Plank puzzles

Your challenge is to find a route across a crocodile infested swamp using just a handful of rather short planks. Fortunately the planks are light enough to move around, and the swamp is full of old tree-stumps which will support the planks to form temporary bridges. So by careful planning, and re-use of planks, you might just find a route. Needless to say you can only move planks you can physically reach, so try not to leave any too far behind.

Update August 2007: Plank puzzles is also available as a mechanical puzzle called River Crossing produced by ThinkFun. Four editions are now available. For an introduction to the whole range click here.

page index...
Rules & introduction

Two of five
Route 66
Hex swamps
Fiendish No.15
The Centrifugal Force

Puzzles by SwampBeast
The solvers list

Example plank puzzle

play this puzzle interactively below


New Sept 2003: If you find plank-puzzles inexplicably tricky, you are not alone. Plank puzzles have been proven 'hard' to solve. For more info see The Complexity of Sliding Block Puzzles (and Plank Puzzles, too) by Bob Hearn of MIT.

Rules and introduction

The best way to understand the plank puzzle concept is to imagine yourself stuck in a real swamp, with tree-stumps too far apart to jump-between, and planks too heavy to move more than one at a time. The remaining rules get a bit fiddley, but here they all are:

  • You can pick up and carry a plank provided you have access to one end.
  • You can only pick-up and carry one plank at a time.
  • Planks must be supported both ends, and must be an exact fit.
  • You cannot jump between stumps or planks.
  • You cannot move a plank if you are already carrying one.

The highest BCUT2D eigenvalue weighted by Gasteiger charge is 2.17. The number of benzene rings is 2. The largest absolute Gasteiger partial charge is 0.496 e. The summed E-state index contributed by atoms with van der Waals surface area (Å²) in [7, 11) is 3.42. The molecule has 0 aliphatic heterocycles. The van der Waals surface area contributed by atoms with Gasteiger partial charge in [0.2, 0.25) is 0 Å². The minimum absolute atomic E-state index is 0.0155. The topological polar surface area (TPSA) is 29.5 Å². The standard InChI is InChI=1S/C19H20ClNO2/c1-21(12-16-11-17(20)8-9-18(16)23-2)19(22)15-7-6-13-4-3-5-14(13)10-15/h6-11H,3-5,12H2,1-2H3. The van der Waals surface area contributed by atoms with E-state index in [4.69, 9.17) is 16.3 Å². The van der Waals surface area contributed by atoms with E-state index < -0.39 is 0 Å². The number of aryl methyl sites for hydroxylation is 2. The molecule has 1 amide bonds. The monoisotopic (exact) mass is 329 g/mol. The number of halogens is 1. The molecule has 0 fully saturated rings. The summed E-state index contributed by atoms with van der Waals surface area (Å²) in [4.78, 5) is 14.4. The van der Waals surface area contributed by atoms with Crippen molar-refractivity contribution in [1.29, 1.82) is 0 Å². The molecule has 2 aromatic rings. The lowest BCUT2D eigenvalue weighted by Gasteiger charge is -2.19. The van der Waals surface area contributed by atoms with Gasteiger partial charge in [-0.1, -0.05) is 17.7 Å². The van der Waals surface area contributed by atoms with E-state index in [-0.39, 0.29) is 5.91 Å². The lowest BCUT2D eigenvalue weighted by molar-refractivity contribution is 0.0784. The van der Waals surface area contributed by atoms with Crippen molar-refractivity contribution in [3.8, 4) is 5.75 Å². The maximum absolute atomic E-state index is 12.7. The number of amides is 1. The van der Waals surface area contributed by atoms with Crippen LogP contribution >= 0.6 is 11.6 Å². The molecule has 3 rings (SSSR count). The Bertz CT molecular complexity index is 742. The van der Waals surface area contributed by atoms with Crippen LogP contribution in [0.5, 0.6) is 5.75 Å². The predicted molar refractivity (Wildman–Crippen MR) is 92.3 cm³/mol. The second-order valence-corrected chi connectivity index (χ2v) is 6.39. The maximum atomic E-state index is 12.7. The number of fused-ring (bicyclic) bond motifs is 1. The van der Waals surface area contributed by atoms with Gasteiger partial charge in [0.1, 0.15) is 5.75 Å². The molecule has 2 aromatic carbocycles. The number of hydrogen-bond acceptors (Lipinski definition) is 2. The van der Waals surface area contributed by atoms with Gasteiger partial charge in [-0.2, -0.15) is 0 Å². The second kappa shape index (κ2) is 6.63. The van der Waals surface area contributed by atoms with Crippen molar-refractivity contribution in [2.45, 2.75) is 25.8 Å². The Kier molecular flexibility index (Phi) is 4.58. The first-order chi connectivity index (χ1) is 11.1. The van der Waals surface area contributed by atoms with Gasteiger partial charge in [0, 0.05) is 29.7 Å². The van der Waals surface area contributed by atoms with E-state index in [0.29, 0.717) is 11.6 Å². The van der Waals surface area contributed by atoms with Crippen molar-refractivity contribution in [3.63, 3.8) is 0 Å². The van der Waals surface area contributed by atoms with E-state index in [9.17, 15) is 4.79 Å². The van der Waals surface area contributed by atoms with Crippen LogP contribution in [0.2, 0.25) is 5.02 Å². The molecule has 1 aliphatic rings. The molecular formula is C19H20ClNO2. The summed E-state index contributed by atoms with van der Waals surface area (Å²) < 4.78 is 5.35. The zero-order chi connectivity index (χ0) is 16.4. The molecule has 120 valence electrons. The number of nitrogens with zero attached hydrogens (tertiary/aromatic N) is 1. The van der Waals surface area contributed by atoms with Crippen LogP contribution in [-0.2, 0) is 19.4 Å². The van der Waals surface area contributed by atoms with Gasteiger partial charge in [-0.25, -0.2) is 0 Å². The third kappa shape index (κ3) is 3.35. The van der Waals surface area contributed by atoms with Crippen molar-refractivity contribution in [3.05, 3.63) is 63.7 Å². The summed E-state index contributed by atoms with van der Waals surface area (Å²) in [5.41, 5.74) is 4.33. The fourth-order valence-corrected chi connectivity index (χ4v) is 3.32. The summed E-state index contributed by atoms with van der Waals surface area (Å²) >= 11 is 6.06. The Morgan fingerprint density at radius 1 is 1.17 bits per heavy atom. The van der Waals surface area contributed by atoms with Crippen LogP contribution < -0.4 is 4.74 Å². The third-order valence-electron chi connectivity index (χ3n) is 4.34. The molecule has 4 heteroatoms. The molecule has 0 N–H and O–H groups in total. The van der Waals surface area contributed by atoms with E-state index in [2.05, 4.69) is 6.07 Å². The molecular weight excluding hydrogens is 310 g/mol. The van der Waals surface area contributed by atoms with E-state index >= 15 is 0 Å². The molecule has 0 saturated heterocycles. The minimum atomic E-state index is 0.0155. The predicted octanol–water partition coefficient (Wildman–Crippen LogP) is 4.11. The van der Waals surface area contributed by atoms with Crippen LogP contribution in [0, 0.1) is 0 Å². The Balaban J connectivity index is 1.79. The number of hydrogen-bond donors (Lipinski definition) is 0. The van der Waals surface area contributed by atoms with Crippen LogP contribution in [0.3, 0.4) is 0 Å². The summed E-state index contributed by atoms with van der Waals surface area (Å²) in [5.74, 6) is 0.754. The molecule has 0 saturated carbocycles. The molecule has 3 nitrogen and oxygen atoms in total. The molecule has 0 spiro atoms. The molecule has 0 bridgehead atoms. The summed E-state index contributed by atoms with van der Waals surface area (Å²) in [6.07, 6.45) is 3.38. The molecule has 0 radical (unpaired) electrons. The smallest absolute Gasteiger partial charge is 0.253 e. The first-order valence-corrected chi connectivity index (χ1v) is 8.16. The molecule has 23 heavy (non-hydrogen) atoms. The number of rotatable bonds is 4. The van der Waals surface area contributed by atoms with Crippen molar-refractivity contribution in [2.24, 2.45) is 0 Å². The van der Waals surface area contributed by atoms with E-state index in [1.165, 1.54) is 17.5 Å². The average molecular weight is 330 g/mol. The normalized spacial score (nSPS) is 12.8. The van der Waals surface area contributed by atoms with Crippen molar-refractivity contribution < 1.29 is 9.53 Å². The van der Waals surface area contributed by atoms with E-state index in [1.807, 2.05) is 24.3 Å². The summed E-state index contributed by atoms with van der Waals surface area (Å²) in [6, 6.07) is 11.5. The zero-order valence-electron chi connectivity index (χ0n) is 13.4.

• Planks cannot be used diagonally, only north-south or east-west.
  • Planks cannot support other planks, and cannot be stacked.
  • Planks cannot bridge intermediate stumps or planks.

Try the following warm-up puzzles and see the rules in action:

Sorry, this is a Java applet.

Click on Restart to restart.
Click on Undo/Redo to revisit previous moves.
Click on Replay to restart (with redo active).

Click on the play area to pick up or put down a plank. Accessible stumps will be automatically highlighted for you.

Two of Five

This applet features two of the original five puzzles which existed when the plank puzzles first went on-line in July 2000. These puzzles are now entitled Deep-end and Smash-hit.

Deep-end (as in in-at-the...) is a firm favourite. It illustrates many of the best plank-puzzle features, in a tidy small package. If you're new to plank puzzles, or only have time to try one, this is the one for you. Smash-hit was my featured challenge for a long time and is still pretty hard to beat.


Sorry, this is a Java applet.

Route 66

Sorry, this is a Java applet.  

Route-66 has the longest solution of all plank-puzzles to date. It takes at least 66 moves (plank relocations) to solve this one, that's over double any of its predecessors.

A little bit of luck helped with the design of Route-66 since the original layout had a planned solution of mere 48, but a short-cut came to light which couldn't be blocked without breaking the true-path. It was sometime before I noticed there was a unplanned longer solution that was still intact. For an interesting view of Route-66 see its span diagram.

Hex swamps

The hexagon based swamp is a variation of the plank puzzle concept, introduced by Graham. This one is called Four-by-four, by virtue of being one of the first to feature four planks (lengths 1, 2, 3 and 4).

Four-by-four illustrates a few features unique to hex-swamps. For instance, note the two approaches to the exit. Which one is the right one to aim for? Later hex-swamps (see Henleymob) all play on the word Twist, thanks to their unique ability to almost spin you on one spot. A feature I felt a strong urge to exploit, once discovered.


Sorry, this is a Java applet.

Related pages

concept & maze designs – © Andrea Gilbert 2000-01
applet (& hex-puzzle concept) – © Graham Rogers 2000-01